Big Data and Analytics Transforming In-Store Experience for Retailers
I worry a lot when you staple those words to almost anything. For many retailers it makes it seem so daunting as to provoke paralysis. Despite having spent some time in the big data world, I’m actually a huge believer in small data. And for most retailers there is a ton of opportunity there. The problem with big data is that the majority of retailers simply aren’t big enough to have a volume of data so great that relatively obscure and hard to find insights are of sufficient scale to deliver a material return. Said another way, if you need big data tools and analysis to uncover an opportunity, chances are it is going to be too small to be worth harvesting. Big opportunities tend to stick out sufficiently so as not to require an army of data scientists to uncover them. So before retailers apply big data to their store experiences, they should make sure they have the basics right. For example, if you are a reasonably high touch retailer, are you doing a good job recognizing your customers? You can’t overlay an all knowing algorithm if you don’t even know who you are talking to in the first place.
Prevailing Retail Technology Trends
A few months ago I would have said “payments.” Chip and pin just wiped out the time and ease advantage of the card swipe. So mobile payments in-store suddenly get a lot more interesting, particularly when you add touchless and loyalty. But while that’s still on my list, I think natural language interfaces are now at the top. The impact of Amazon’s Echo and its imitators have the potentially to roar up on retailers as fast as the internet did in the late ‘90s. The implications are likely to be massive across how people shop, how we market, how we sell. Just think how mobile changes. Or how new playing fields will open up? Could we be talking about “in-car commerce” in the near future?
The mobile device is where the most relevant and impactful near term innovation is going to lie for retailers
Typing, tapping, swiping have all been revolutionary forms of interaction. But voice is so much easier and powerful as a way to translate thought into action. I don’t have a crystal ball, but it feels logical to me that voice interfaces will be the next place consumers will race ahead and retailers and marketers get left panting in their dust.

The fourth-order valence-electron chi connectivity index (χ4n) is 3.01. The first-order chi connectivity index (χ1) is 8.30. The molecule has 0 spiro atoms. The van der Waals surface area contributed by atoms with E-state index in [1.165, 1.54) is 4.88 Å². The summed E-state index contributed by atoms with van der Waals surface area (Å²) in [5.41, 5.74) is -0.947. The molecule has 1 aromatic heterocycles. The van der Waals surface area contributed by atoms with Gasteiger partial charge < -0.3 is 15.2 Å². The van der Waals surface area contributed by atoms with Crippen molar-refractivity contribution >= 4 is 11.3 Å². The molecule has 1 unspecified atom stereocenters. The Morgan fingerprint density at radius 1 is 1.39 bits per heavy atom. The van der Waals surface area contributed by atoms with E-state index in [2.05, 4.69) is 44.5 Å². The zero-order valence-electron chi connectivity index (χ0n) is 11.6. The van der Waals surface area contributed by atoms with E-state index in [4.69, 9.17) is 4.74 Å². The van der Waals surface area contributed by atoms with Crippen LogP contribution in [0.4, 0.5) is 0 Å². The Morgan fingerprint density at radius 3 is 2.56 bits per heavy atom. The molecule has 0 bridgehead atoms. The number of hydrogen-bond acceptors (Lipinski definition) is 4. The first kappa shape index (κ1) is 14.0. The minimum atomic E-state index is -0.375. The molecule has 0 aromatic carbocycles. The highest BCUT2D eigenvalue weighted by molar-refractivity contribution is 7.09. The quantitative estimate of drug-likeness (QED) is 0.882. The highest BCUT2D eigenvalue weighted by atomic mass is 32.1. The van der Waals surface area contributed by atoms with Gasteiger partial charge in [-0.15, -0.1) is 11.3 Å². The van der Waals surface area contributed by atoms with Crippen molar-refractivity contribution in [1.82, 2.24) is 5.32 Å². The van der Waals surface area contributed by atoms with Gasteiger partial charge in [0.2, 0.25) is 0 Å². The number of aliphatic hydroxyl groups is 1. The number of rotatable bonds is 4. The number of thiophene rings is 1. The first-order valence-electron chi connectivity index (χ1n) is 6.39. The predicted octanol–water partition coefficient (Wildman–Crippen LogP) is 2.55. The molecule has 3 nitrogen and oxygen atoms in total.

Evolving Role of a CIO
I’m not a CIO, but I’ve had the pleasure of observing and working with many over the past 20 years. There’s been a complete generational turn over as you would expect, but with it there’s been a complete reorienting as well. Not just the role, but the people in it and how they think about the world. CIOs not that long ago were all about minimizing risk. They were not just a cost center, they were a risk center. Now the CIO is driving change, pushing for smart risks, pushing her colleagues to think differently. They are in the middle of innovation as drivers and thought partners, not just order takers. It’s really a complete 180. And I think it’s great for retail and great for CIOs. Their role and influence is likely to keep growing. How could it not? And I expect that down the road CIOs may feed the retail CEO role in the same way merchant and store organizations have traditionally done.
It’s All about Focus
Focus. Figure out the important stuff, filter by do ability, and then focus on a small number of the highest value things that are achievable for an acceptable amount of time and resource. It’s that simple. But so hard to do unless you are really disciplined.
IoT in Retail is going to have a lot of distracting “shiny objects.” Things that can be done are not the same as the things that should be done. And new technology tends to get populated with a lot of “could” before we finally filter down to the more valuable “should.” So with that caution in mind, I think retailers need to be careful and pragmatic. A fridge that can reorder milk is interesting. But is that a pressing unmet consumer need? How does the new milk actually get to the fridge? Does the average consumer use enough detergent and need it so urgently and unexpectedly as to require a button on their washer to summon more? There’s a lot of this kind of thing getting a press and hype. But these headlining IoT examples so far strike me as cool but maybe with still a way to go before becoming valuable. Don’t get me wrong, there will be value in IoT. But it may be more mundane in places. Maybe the fridge and washer just get to have a say in my shopping list as opposed to being autonomous replenishment agents. Maybe the delivery guy’s truck becomes trackable so instead of a 4 hour window I can be home just-in-time. The less cool stuff often is the stuff that wins.
More generally, as retailer the “thing” I would watch most closely is the one already in everyone’s pocket or purse. The mobile device is where the most relevant and impactful near term innovation is going to lie for retailers. Things like payment, voice, identity and recognition. And it is and probably will remain for some time the hub of any peripheral IoT devices and connections.